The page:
When she is not working in a secluded Ithaca library, Gabriela Castro Gessner, a library assessment analyst travels many parts of the world, and the world of thousands of years ago.
“My anthropology degree and my job at the library have been a happy union,” she said. “I can apply my anthropological training and methods to my current job and it’s been incredibly rewarding.”
After earning her Ph.D. in anthropology, Castro Gessner worked to become a prehistoric anthropological archaeologist, studying events that predated writing — particularly in the ancient near east.
Castro Gessner emphasized that the plethora of travel opportunities has been one of the most enjoyable aspects of work as an anthropologist. Additionally, while excavating sites for prolonged periods, Castro Gessner said she was able to form relationships with people living in the areas she was studying.
“While on a dig, you have the opportunity to visit their homes and meet their families,” she said. “I really love that. It reminds me that there is another world out there that is not like here.”
Her recent research has focused primarily on documenting and analyzing pottery fragments from ancient Turkish communities.
“We find sherds of pottery and dishes that people used,” she said. “From these sherds, you can piece together a whole culture, and make a connection with a kind of people that lived thousands of years ago. I think that is a really special, surreal part of what it means to be an archaeologist.”
Castro Gessner said one reason she finds anthropological archaeology so compelling is because much of what she does is analogous to solving a puzzle.
“It doesn’t make sense when you’re just collecting bags and bags of material, but it all comes together at the end,” she said. “You start by gathering clues, and you put it all together. One piece is not going to tell you a lot, you need to put the whole thing in context.”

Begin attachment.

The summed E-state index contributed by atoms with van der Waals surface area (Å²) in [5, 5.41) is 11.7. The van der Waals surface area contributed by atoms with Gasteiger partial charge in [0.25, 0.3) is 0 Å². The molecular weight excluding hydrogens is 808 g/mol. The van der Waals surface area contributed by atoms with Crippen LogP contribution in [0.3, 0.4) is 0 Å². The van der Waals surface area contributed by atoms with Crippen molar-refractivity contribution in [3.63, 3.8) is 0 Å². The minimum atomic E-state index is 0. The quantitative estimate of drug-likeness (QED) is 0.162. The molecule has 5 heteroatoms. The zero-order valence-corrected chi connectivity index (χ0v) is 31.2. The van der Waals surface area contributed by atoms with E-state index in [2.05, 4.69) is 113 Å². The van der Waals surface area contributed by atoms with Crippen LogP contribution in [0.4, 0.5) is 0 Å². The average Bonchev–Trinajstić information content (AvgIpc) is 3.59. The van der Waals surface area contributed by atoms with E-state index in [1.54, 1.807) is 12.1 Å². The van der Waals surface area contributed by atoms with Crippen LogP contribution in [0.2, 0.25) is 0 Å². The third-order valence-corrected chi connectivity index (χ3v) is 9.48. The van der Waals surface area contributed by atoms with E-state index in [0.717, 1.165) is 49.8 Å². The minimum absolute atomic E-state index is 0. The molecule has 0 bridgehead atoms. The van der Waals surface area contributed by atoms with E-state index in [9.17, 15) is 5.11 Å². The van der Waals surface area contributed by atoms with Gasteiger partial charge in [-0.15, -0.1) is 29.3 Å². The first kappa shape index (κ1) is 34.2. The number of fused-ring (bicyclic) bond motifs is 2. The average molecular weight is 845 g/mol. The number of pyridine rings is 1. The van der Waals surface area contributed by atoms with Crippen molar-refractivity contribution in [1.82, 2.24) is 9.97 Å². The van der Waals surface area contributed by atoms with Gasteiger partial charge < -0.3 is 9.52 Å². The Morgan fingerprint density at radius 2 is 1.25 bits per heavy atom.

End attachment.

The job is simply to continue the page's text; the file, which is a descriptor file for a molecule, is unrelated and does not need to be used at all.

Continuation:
Many of the skills Castro Gessner has acquired throughout her years in the field, conducting studies and publishing papers, she says have also been applicable to her job at the library.
“You put together a broader picture from lots of sources of evidence,” she said. “This kind of holistic approach is a skill that I have used in my job in the library and in really all other aspects of my life.”
Although Castro Gessner has been happily juggling two professions, she emphasized that pursuing these two distinct passions was never her plan.
“I don’t think that I intended to pursue two careers,” she said. “I think it just fell into place. If you had told me 20 years ago that this is what I would be doing, I would have said that’s impossible. I think some things occur by happenstance.”
Hoping her experience with determining a profession help young people confused about their future path in life, Castro Gessner advised undecided students to “do what you love.”
“If there is no clear job description that comes with your major, maybe there is an aspect of your studies that will help you to find something that you really want to do,” she said. “Enjoy what you’re learning and enjoy being a student.”
Castro Gessner explained that her desire to work in anthropology stemmed, in part, from a fascination with people.
“I am very interested in people,” she said. “I think that there is a broader sense that we are all connected in some way. We might have different cultures and different ways of doing things but we’re really all the same human race.”
Castro Gessner acknowledged that, while it is not always easy to ignore external factors pressuring people to pursue more “practical” careers, it is important to make an effort to follow your interests.
“There was no direct path to where I am now,” she said. “It just happened organically and I think it’s because in some ways, I’ve always stayed true to my passions.”